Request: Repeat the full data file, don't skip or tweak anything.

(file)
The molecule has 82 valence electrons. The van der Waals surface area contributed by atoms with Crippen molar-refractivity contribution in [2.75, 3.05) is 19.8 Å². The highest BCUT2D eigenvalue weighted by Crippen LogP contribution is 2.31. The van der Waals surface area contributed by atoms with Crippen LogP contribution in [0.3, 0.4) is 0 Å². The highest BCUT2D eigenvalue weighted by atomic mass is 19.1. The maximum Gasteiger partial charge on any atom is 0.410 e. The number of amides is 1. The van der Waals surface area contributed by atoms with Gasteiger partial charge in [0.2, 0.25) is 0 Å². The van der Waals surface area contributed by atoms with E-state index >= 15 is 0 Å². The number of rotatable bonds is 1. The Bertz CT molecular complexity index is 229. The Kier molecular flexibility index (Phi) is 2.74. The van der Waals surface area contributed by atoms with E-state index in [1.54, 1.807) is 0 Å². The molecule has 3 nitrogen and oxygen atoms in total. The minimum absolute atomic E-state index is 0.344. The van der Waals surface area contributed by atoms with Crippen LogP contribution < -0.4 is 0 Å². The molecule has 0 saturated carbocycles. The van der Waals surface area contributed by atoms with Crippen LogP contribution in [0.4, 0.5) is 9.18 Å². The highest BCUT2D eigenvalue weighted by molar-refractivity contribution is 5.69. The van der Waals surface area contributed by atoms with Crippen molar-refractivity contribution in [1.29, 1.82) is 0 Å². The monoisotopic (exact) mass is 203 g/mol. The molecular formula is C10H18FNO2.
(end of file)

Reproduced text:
The molecule has 82 valence electrons. The van der Waals surface area contributed by atoms with Crippen molar-refractivity contribution in [2.75, 3.05) is 19.8 Å². The highest BCUT2D eigenvalue weighted by Crippen LogP contribution is 2.31. The van der Waals surface area contributed by atoms with Crippen LogP contribution in [0.3, 0.4) is 0 Å². The highest BCUT2D eigenvalue weighted by atomic mass is 19.1. The maximum Gasteiger partial charge on any atom is 0.410 e. The number of amides is 1. The van der Waals surface area contributed by atoms with Gasteiger partial charge in [0.2, 0.25) is 0 Å². The van der Waals surface area contributed by atoms with E-state index >= 15 is 0 Å². The number of rotatable bonds is 1. The Bertz CT molecular complexity index is 229. The Kier molecular flexibility index (Phi) is 2.74. The van der Waals surface area contributed by atoms with E-state index in [1.54, 1.807) is 0 Å². The molecule has 3 nitrogen and oxygen atoms in total. The minimum absolute atomic E-state index is 0.344. The van der Waals surface area contributed by atoms with Crippen LogP contribution < -0.4 is 0 Å². The molecule has 0 saturated carbocycles. The van der Waals surface area contributed by atoms with Crippen LogP contribution in [0.4, 0.5) is 9.18 Å². The highest BCUT2D eigenvalue weighted by molar-refractivity contribution is 5.69. The van der Waals surface area contributed by atoms with Crippen molar-refractivity contribution in [1.29, 1.82) is 0 Å². The monoisotopic (exact) mass is 203 g/mol. The molecular formula is C10H18FNO2.